Preventing Abuse of Laundry Equipment, Furnishings

Author Paul Russo says this sign helped to cut down on instances of children being in carts in his laundromats but, sadly, didn’t eliminate them. (Photo courtesy Paul Russo)

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Preventing Abuse of Laundry Equipment, Furnishings (Part 1)

Understanding the mindset behind the misuse

GLENDALE, Ariz. — Sooner or later, some people will abuse your laundromat, either from general rough treatment or even deliberately.

Kids can also be a steady source of abuse, from climbing on carts and swinging on doors or more. (I even had a kid pull down his pants and defecate right in the middle of an aisle and his mother did nothing about it!)


Most people would not treat things so badly in their own homes, but because your property is not theirs, many simply don’t care. Some may be miserable with their own lives and, out of sheer jealousy, seek to take the “rich laundromat owner” down a peg or two with a little vandalism that helps them “even the score” a little. It’s a sad state of mentality that occurs in our society nowadays.

There are a lot of angry people out there walking among us, and not many people enjoy having to do their laundry in the first place, so some may come to your mat already in a bad mood.

So even if they’re not consciously thinking about damaging your mat, sometimes people just get frustrated. Maybe they’re in a rush but are running late. Maybe they get into an argument with another customer. Maybe they put too much soap in a washer and their laundry comes out wet. Maybe it’s just too hot or cold in your mat, which can make people edgy. If it’s too crowded, tempers can flare as customers compete for machines.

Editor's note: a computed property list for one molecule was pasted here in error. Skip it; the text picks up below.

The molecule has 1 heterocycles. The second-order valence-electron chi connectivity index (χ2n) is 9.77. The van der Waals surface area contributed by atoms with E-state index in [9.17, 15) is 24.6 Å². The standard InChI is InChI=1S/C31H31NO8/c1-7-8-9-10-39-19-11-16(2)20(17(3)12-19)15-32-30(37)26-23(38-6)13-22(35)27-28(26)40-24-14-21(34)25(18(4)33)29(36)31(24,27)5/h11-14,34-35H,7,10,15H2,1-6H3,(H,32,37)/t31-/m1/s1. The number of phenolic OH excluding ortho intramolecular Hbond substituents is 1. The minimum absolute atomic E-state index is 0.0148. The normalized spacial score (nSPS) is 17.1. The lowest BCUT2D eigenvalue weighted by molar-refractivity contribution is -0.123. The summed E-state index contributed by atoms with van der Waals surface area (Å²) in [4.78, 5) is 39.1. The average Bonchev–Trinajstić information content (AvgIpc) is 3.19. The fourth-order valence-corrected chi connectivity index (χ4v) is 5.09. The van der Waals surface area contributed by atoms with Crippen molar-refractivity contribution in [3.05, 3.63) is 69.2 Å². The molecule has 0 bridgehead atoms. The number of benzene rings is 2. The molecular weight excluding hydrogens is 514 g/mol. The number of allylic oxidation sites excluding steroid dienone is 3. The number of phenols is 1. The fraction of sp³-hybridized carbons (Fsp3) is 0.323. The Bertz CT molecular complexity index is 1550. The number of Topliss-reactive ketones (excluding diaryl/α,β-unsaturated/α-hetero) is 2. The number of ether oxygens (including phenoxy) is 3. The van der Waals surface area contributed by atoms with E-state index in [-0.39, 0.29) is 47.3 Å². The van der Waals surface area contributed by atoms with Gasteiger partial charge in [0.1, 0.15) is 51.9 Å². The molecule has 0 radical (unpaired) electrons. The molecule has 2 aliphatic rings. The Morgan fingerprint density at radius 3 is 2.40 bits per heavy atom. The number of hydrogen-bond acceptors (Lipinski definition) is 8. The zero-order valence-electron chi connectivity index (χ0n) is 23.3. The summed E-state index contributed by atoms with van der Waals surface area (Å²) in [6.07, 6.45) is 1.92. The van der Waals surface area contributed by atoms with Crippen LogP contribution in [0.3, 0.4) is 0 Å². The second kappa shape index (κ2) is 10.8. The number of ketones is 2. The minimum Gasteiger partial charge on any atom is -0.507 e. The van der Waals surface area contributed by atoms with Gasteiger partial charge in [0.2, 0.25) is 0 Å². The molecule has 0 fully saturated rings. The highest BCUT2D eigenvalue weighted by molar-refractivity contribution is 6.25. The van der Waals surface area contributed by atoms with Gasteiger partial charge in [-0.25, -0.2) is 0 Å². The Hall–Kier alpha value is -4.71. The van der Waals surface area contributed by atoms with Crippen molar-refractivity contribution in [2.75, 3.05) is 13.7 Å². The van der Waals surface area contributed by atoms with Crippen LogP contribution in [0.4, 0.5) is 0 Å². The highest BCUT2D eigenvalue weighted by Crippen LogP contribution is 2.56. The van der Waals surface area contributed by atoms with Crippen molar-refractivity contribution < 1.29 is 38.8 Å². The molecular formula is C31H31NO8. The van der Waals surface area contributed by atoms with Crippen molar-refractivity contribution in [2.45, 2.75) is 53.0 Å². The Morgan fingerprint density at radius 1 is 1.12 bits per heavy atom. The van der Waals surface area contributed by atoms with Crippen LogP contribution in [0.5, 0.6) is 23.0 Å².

All these things can lead to your mat getting damaged. Carts are pushed too hard and machine doors slammed. (I had a couple times where angry customers slammed the dryer doors so hard, the glass popped right out!)


Aside from doing what you can to get the best “people-proofed” equipment and furnishings, here are some ideas.

Effective Communication is Key — Post clear, bilingual instructions to avoid unpleasant customer experiences. If they know how to use the equipment, there will be more happy customers and less abuse. It’s a no-brainer.

You want to help your customers have a smooth, easy and satisfying customer experience, so your signage is important. Great signage should use as many visual aids as possible to make it simple and easy to get the message across.

There are two common customer abuses: too much soap, and overloading machines.

About the soap, aside from wall signs, get some stickers made up with a visual that shows the proper amount in a standard cup, and place one on each washer. Your distributor may already have them for you.

Regarding equipment loading, I made a sign that explained that, in order to get them really clean, laundry items need to be loose enough in the tub to rub against each other.

Another problem area is customers putting their kids in laundry baskets that then tip over, endangering the children and damaging the cart or whatever it may strike. So, you need a warning sign for that as well.

Rather than make the signs read like commands, it’s better to display these things as “Tips for a Better Wash,” because you want to be helpful. You’ll have fewer frustrated customers who can lose their cool and break something. Besides, you’ll earn more income because people will learn to use more washers to achieve better results.

Cameras and Monitors Always Help — Cameras make a lot of sense for a lot of reasons, especially to deter bad customer behavior while also recording it. To me, cameras are the next best thing to having an employee standing right in front of them.

People often forget they are “on camera,” so they need to be reminded with monitors that show them. I believe monitors work better than warning signs to deter bad behavior. They get the point across in a subtle, more effective way.

Check back Thursday for Part 2...

Have a question or comment? E-mail our editor Bruce Beggs at [email protected].